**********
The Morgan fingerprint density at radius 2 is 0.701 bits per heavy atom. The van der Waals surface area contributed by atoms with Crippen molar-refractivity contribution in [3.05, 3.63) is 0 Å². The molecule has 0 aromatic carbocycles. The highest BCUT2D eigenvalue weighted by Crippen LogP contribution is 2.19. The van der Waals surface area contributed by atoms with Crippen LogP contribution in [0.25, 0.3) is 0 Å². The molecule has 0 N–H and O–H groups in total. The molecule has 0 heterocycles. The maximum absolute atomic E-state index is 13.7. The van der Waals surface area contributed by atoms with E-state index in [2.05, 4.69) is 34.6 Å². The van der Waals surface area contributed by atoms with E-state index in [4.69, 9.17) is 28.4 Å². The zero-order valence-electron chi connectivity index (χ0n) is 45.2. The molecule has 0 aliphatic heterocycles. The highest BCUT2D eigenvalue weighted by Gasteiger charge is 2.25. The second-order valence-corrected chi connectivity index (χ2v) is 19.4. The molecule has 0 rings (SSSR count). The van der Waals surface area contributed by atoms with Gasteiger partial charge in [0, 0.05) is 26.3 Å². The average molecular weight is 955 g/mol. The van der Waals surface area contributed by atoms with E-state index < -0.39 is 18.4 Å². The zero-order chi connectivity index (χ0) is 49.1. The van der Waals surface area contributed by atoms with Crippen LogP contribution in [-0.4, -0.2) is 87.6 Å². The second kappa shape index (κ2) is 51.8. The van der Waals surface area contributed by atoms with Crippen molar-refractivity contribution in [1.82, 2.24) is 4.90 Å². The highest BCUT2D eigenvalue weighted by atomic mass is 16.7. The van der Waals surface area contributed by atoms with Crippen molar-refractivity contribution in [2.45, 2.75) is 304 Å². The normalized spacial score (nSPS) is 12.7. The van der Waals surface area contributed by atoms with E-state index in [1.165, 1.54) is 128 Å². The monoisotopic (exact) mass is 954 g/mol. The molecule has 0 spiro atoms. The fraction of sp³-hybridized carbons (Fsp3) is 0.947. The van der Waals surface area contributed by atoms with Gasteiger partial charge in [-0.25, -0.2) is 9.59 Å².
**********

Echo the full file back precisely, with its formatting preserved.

The Morgan fingerprint density at radius 2 is 0.701 bits per heavy atom. The van der Waals surface area contributed by atoms with Crippen molar-refractivity contribution in [3.05, 3.63) is 0 Å². The molecule has 0 aromatic carbocycles. The highest BCUT2D eigenvalue weighted by Crippen LogP contribution is 2.19. The van der Waals surface area contributed by atoms with Crippen LogP contribution in [0.25, 0.3) is 0 Å². The molecule has 0 N–H and O–H groups in total. The molecule has 0 heterocycles. The maximum absolute atomic E-state index is 13.7. The van der Waals surface area contributed by atoms with E-state index in [2.05, 4.69) is 34.6 Å². The van der Waals surface area contributed by atoms with E-state index in [4.69, 9.17) is 28.4 Å². The zero-order valence-electron chi connectivity index (χ0n) is 45.2. The molecule has 0 aliphatic heterocycles. The highest BCUT2D eigenvalue weighted by Gasteiger charge is 2.25. The second-order valence-corrected chi connectivity index (χ2v) is 19.4. The molecule has 0 rings (SSSR count). The van der Waals surface area contributed by atoms with Gasteiger partial charge in [0, 0.05) is 26.3 Å². The average molecular weight is 955 g/mol. The van der Waals surface area contributed by atoms with E-state index < -0.39 is 18.4 Å². The zero-order chi connectivity index (χ0) is 49.1. The van der Waals surface area contributed by atoms with Crippen LogP contribution in [-0.4, -0.2) is 87.6 Å². The second kappa shape index (κ2) is 51.8. The van der Waals surface area contributed by atoms with Crippen molar-refractivity contribution in [1.82, 2.24) is 4.90 Å². The highest BCUT2D eigenvalue weighted by atomic mass is 16.7. The van der Waals surface area contributed by atoms with Crippen molar-refractivity contribution in [2.45, 2.75) is 304 Å². The normalized spacial score (nSPS) is 12.7. The van der Waals surface area contributed by atoms with E-state index in [1.165, 1.54) is 128 Å². The monoisotopic (exact) mass is 954 g/mol. The molecule has 0 spiro atoms. The fraction of sp³-hybridized carbons (Fsp3) is 0.947. The van der Waals surface area contributed by atoms with Gasteiger partial charge in [-0.25, -0.2) is 9.59 Å².